3. It was, however, argued before me that there was a finding of fact which was fatal to the plaintiffs' case, namely, that the plaintiffs had not been in possession within limitation. I have no idea what this finding means. If it was intended to be a finding that the defendant had been in adverse possession for more than twelve years, it was not competent for the Judge to find it. The point was never raised by the defendant who pleaded his own title. But before the point can in any case be decided, it is necessary first to dispose of the question of the plaintiffs' title. If that failed, the suit failed. If the plaintiffs succeed in establishing their title, the question, if raised by the defendant, would then arise whether the plaintiffs had been dispossessed and whether the defendant No. 3 was their tenant, and whether his possession had become adverse and, if so, how and when. If the District Judge meant physical possession the finding is irrelevant. It was common ground that the defendant No. 3 was in physical possession. The plaintiffs alleged that they had been in receipt of rent up to April 1913 and that in 1904 their father was in actual physical possession. The District Judge has not addressed his mind to this point at all, nor has he dealt with the very clear finding of the Munsif. If the District Judge meant that even if the plaintiffs proved title they had still to prove what has been called 'subsisting title' within twelve years, I find myself unable to agree with him. The plaintiffs did not allege that they had been dispossessed. They claimed a declaration of title upon the allegation that the defendant had repudiated it. If they established I their title, the onus was on the defendant both to plead and to prove adverse possession for the statutory period. This has always been the law in England, and was recently re-affirmed by the Privy Council in the case referred to by Mr. Iqbal Ahmad and reported as Secretary of State v. Ghelikani Rama Rao (2). The relevant passages are to be found at page 1126. It overruled four decisions of the Madras High Court, and the cases in this country which have laid down the contrary must be taken to be no longer the law. When a plaintiff admits dispossession, different considerations arise. I am of opinion that the expression in the judgment of the District Judge relied upon by the respondent before me is not a finding of fact at all. It is a mistaken statement of fact and law founded upon a misdirection upon a point which was not before him. I have no alternative but to refer issues to the lower Appellate Court in order that final findings may be arrived at. I was asked to remand the whole case; but I see no real advantage to the parties in doing so. It is an unfortunate result. The whole value of the property in dispute is below Rs. 100. The case raised by the pleadings and decided by the Munsif appears to have been a simple and straightforward one. The plaint was filed nearly three years ago. This is the third Court in which it has been litigated-The costs must already exceed the whole value of the property and there are still issues of fact undecided. I refer the following issues:-(1). Does it appear that the original sale-deed was in the possession of the defendants Nos. 4 to 7, or one or other and which of them?(2). Have the plaintiffs made all reasonable search for the original?(3). Is the original sale-deed lost, or have the plaintiffs been prevented for any reason, not arising from their own default or neglect, from producing it before the Munsif?(4). Did the defendant No. 3 become the tenant of the plaintiffs' father sometime before 1904 at a rent of Rs. 1-8-0 or at some other and what rent?(5). Was the defendant No. 3 ejected by the plaintiffs' father in or about the year 1904?(6). Did the defendant No. 3 become the tenant of the plaintiffs' father at any and what time after 1904?(7). Did the defendant No. 3 pay rent of Rs. 1-8-0 or any other and what rent to the plaintiffs' father or to the plaintiffs or any of of them at any and what time after 1904?(8), Is there sufficient evidence to establish the plaintiffs' title independently of the certified copy of the sale-deed?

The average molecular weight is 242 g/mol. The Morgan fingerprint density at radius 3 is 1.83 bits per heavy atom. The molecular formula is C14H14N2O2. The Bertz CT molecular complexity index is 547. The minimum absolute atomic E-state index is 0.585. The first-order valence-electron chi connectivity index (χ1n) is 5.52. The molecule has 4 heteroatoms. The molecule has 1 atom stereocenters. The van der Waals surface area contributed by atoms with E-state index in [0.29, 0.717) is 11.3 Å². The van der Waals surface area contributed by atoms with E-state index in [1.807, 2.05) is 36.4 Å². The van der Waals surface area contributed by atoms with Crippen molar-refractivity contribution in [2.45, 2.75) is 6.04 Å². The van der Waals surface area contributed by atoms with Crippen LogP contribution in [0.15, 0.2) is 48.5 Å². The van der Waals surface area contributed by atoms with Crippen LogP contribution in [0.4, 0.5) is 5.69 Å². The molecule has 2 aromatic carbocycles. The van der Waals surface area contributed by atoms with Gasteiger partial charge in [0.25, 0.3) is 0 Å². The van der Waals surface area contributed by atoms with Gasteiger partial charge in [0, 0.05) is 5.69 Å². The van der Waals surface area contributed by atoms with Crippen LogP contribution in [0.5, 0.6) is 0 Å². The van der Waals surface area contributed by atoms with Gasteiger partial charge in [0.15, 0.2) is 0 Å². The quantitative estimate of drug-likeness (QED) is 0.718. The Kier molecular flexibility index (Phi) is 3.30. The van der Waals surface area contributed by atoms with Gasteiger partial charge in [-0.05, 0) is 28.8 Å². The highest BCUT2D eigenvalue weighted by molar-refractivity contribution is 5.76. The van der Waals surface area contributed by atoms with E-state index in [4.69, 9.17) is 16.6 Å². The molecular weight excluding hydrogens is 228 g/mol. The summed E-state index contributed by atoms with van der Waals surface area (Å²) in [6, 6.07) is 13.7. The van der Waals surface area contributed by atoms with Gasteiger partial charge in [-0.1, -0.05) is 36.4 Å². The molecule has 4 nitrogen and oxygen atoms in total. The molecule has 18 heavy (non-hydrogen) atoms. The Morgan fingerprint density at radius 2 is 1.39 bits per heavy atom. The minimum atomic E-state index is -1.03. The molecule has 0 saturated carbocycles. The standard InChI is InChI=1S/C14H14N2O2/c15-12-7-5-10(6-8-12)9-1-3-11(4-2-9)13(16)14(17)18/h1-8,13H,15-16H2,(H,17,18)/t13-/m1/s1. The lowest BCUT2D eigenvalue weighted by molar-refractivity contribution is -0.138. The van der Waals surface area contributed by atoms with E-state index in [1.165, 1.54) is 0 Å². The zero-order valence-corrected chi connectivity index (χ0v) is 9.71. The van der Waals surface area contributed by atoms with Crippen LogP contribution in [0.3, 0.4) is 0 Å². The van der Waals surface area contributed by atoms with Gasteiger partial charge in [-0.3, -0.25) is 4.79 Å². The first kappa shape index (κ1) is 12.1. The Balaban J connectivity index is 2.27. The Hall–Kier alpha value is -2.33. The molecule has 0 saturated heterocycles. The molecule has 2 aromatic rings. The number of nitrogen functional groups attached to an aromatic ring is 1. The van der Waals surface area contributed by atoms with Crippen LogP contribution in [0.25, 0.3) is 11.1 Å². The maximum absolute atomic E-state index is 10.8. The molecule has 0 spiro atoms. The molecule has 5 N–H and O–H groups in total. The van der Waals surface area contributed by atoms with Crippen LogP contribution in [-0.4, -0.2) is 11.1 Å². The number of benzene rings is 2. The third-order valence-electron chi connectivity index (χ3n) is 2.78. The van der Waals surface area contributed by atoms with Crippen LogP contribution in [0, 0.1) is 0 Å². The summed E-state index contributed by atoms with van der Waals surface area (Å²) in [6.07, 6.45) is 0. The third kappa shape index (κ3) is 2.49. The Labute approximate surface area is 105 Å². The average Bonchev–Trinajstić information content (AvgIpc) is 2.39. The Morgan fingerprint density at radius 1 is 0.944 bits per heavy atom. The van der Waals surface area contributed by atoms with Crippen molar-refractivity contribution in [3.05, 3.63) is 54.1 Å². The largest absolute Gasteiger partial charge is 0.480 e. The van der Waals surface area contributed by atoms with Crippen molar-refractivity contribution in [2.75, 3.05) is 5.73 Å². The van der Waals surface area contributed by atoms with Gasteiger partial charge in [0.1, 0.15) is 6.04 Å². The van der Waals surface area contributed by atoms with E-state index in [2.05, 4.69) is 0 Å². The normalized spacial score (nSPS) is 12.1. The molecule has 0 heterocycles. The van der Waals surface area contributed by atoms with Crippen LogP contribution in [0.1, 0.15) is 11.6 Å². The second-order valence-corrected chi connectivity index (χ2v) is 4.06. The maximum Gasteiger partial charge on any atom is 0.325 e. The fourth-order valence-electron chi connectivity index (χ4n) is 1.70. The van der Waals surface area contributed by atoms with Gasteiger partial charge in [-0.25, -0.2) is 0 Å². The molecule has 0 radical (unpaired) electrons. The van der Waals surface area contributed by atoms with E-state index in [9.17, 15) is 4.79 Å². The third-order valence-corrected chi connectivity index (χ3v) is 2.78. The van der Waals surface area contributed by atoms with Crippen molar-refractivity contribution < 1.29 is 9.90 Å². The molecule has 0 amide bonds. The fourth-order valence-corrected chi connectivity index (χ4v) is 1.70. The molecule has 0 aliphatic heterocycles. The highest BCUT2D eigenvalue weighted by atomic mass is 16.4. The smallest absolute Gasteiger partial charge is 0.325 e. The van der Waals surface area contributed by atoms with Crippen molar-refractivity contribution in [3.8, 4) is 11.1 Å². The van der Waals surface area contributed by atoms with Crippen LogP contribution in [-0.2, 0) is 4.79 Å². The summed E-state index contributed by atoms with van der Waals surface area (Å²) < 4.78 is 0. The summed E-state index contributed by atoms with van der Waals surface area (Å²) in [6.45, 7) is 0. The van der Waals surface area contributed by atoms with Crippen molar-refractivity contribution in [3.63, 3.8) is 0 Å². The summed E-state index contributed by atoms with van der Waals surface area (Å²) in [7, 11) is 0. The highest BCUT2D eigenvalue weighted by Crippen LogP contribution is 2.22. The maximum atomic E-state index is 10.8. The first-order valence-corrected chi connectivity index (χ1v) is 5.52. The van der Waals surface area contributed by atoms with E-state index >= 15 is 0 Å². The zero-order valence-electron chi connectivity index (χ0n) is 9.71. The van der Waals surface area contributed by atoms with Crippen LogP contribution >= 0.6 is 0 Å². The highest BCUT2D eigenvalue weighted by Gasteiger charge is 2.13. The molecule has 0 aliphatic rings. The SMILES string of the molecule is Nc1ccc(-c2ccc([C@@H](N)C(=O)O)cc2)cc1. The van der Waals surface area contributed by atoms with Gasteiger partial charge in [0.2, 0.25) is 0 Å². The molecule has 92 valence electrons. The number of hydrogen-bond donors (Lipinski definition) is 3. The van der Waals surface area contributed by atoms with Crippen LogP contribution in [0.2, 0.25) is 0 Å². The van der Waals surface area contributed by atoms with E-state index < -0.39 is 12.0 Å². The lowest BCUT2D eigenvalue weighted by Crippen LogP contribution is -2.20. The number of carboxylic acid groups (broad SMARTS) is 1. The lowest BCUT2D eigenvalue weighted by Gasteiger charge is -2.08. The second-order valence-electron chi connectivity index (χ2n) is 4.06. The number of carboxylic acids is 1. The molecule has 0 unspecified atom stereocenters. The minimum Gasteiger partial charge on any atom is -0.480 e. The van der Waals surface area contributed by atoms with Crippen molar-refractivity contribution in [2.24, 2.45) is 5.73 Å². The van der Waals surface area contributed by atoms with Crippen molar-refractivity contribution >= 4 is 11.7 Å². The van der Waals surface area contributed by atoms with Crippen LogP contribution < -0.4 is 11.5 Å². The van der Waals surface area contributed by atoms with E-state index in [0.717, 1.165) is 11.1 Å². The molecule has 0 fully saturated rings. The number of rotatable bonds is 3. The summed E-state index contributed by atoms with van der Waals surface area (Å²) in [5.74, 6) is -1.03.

4. The parties will be at liberty to tender any additional evidence on these issues. On return of the findings ten days will be allowed for objections.